This means that the cost of education is too high for the value received, meaning that these graduates are not obtaining jobs that will create enough income to live independent of others and repay the loans within their 10 year normal terms.
The Undue Hardship test turned into a “medical discharge” based on case law five years ago. Now, with the Decena case, we have the disparity of income to debt as a nice barrier to repayment, which creates an undue hardship. You know what else? I believe that when these “for profit” colleges, that rake students over the coals of debt for a culinary arts education that costs more than my law degree, that’s when things get out of hand. I believe that getting a lousy education or obtaining a useless degree also constitutes undue hardship and the loans, both federal and private should be discharged for the students too.
That’s Not a Qualified Education Loan; or Is It?
The only other theory in which student loans can be discharged in bankruptcy is to prove that loan was not a “Qualified Education Loan” under both the Bankruptcy and I.R.S. Codes. Remember that example I cited in the beginning where parents had put their son in that lockdown rehabilitation facility so their son could receive treatment for his addiction? That was not a qualified education loan. I believe that the loans from offshore unaccredited schools also, do not qualify as a student loan.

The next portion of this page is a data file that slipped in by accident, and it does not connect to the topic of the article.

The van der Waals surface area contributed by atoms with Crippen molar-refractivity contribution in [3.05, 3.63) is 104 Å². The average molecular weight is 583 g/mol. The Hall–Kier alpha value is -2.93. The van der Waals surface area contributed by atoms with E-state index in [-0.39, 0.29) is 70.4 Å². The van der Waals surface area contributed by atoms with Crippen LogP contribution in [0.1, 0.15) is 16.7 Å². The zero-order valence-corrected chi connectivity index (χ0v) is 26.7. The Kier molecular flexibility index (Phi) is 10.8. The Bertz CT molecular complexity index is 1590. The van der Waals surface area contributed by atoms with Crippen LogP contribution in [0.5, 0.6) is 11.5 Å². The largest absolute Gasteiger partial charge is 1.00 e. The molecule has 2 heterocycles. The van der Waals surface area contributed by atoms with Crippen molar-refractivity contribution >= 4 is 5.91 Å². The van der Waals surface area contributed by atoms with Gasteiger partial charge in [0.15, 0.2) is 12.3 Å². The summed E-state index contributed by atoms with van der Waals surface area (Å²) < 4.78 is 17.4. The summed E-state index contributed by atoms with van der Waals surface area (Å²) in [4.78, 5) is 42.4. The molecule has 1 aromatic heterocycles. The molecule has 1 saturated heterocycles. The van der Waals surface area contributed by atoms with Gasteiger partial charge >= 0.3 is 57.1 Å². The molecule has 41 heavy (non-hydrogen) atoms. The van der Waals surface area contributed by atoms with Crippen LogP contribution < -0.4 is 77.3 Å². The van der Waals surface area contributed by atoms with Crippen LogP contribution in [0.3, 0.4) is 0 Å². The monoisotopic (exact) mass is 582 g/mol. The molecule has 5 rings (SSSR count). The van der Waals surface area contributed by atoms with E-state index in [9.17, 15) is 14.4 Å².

Back in my day (late 80’s), there were only a handful of colleges that were private and most colleges and universities were traditional as in community colleges. Education was inexpensive and comparable to the income I could receive after graduation. I graduated with a Bachelor of Arts degree in 1989 with only $11,000.00 in student loan debt. Today, I see more than $100,000.00 or more in debt for a similar education with the hopes of obtaining a minimum wage job? How is that helping America?
Any school that has been closed down as a result of any type of fraud upon its students in inducing them to take their education programs and then disciplined by the Department of Education and stripped of their credentials should automatically qualify all federal and private student loans for an administrative discharge by simply filing bankruptcy, or by a simply motion rather than an adversary proceeding, which is cost prohibitive for most borrowers and because so few bankruptcy lawyers handle litigation matters in bankruptcy.
As a public servant in the highest-ranking office of the United States government, you have an important role in the next four years, as President of the United States. I hope you take your business experience and put it to work to make America great again. I know we can’t go back to the 1950’s with pensions and secure retirement. I know we can’t roll back the cost of education, or can we? I know we could bring manufacturing jobs back to middle class America in an environmentally safe way, but who will do it? Even though unemployment is at an all-time low, it doesn’t mean we’re all happy about having to work two, or even three, part-time jobs to make up for the loss of one job.
I wish you the best in your Presidency and request that you do what you said you would for the American people. In the meantime, could you further explain to the folks that are listening, that bankruptcy really is the cheaper, better and faster way to eliminate their debts? It would help your talking over all the bank and credit card company rhetoric, lobbying and marketing to our fellow Americans that make them wince at the thought of bankruptcy because they have been brainwashed into thinking that their credit score is more important than their blood pressure. I need your help here. Can I count on you for that?
Christine A. Kingston, Esq.